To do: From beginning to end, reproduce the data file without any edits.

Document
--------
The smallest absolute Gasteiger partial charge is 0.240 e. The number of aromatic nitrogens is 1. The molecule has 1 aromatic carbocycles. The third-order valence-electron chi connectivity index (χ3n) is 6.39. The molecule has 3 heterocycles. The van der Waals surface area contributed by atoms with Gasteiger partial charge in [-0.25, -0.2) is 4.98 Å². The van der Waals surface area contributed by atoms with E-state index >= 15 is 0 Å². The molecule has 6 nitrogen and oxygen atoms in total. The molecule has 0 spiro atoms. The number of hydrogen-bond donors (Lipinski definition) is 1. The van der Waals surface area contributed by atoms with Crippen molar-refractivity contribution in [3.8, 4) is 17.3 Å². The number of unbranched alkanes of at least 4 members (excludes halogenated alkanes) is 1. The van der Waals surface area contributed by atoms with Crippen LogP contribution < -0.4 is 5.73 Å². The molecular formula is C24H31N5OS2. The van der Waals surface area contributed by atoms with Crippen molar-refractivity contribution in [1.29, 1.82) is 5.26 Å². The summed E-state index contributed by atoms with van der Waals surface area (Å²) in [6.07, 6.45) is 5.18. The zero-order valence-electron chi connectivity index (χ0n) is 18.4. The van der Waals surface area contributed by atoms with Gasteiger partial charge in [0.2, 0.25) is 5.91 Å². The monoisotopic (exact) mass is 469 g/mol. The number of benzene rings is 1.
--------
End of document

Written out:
The smallest absolute Gasteiger partial charge is 0.240 e. The number of aromatic nitrogens is 1. The molecule has 1 aromatic carbocycles. The third-order valence-electron chi connectivity index (χ3n) is 6.39. The molecule has 3 heterocycles. The van der Waals surface area contributed by atoms with Gasteiger partial charge in [-0.25, -0.2) is 4.98 Å². The van der Waals surface area contributed by atoms with E-state index >= 15 is 0 Å². The molecule has 6 nitrogen and oxygen atoms in total. The molecule has 0 spiro atoms. The number of hydrogen-bond donors (Lipinski definition) is 1. The van der Waals surface area contributed by atoms with Crippen molar-refractivity contribution in [3.8, 4) is 17.3 Å². The number of unbranched alkanes of at least 4 members (excludes halogenated alkanes) is 1. The van der Waals surface area contributed by atoms with Crippen LogP contribution < -0.4 is 5.73 Å². The molecular formula is C24H31N5OS2. The van der Waals surface area contributed by atoms with Crippen molar-refractivity contribution in [1.29, 1.82) is 5.26 Å². The summed E-state index contributed by atoms with van der Waals surface area (Å²) in [6.07, 6.45) is 5.18. The zero-order valence-electron chi connectivity index (χ0n) is 18.4. The van der Waals surface area contributed by atoms with Gasteiger partial charge in [0.2, 0.25) is 5.91 Å². The monoisotopic (exact) mass is 469 g/mol. The number of benzene rings is 1.